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Jolene

Hell's Half Acre – 1995 (Ardent)

Reviewed by Roy Kasten

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CDs by Jolene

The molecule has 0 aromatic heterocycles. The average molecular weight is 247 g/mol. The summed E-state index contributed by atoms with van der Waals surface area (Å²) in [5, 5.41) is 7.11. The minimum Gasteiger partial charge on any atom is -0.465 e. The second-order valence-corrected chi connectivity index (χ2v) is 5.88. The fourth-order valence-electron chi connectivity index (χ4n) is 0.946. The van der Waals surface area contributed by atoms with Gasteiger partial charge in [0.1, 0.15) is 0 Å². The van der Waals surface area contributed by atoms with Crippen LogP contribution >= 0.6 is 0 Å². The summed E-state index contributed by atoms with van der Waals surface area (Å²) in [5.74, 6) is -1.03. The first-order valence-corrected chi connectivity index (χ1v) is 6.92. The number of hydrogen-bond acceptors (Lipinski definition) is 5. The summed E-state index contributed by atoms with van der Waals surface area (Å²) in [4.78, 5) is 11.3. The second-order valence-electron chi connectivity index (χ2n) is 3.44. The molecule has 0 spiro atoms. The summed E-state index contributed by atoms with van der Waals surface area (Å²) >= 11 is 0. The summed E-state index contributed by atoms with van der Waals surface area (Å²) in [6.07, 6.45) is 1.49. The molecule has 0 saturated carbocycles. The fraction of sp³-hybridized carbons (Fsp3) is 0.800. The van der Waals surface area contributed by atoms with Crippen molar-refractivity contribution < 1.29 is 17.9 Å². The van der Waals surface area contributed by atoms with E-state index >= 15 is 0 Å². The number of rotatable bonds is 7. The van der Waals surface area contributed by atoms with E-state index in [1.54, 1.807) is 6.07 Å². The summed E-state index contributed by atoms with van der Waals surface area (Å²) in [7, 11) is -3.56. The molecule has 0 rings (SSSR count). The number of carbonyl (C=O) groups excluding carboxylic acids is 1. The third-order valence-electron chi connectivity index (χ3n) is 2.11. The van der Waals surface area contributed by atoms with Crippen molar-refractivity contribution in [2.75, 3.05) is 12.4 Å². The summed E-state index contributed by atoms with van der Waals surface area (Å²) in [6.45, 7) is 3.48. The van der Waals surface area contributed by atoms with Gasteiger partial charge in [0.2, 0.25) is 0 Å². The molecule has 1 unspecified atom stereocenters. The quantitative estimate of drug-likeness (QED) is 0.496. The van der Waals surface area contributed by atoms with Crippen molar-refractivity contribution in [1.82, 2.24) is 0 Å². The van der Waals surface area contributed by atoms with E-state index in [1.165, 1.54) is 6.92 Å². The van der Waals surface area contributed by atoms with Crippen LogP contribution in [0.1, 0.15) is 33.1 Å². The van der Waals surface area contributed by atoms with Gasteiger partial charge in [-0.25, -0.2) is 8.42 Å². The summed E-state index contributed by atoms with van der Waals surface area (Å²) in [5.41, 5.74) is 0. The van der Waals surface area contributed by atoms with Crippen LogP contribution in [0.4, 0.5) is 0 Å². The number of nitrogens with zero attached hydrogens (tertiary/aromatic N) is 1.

The most convincing track on this CD is the last, "Float Plane Notebooks," an enigmatic story based on a Clyde Edgerton novel, and played with acoustic guitar and fiddle, perfectly capturing the sigh and spirit of a father's risky flights. In it the almost pre-industrial rural south meets a compelling but tenuous revolution of engine and speed. And this defines Jolene at their best. John Crooke's scarred, frontier-fierce voice works well set beside the more sweetly picked, flickering melodies of "Alongside" and the Vic Chesnutt song "Isadora Duncan," (not to mention the warm welcome of Kim Richey's guest harmonies). But too often it merges with clench-and-crunch guitars, a sound as indistinguishably catchy and circular as the Gin Blossoms or other REM progeny. The lyrics throughout are fresh and knowing, but sometimes muddied by churning chords and Crooke's slurred howls. The band recalls Uncle Tupelo's pioneer alternative country record, "No Depression," where so much punk guitar roar never finds focus. But by steeping their music in the Carter Family, Doug Sahm and the Texas troubadours, Uncle Tupelo recorded their later masterpieces "March 13-20" and "Anodyne." Here's hoping Jolene may do the same. Jolie & The Wanted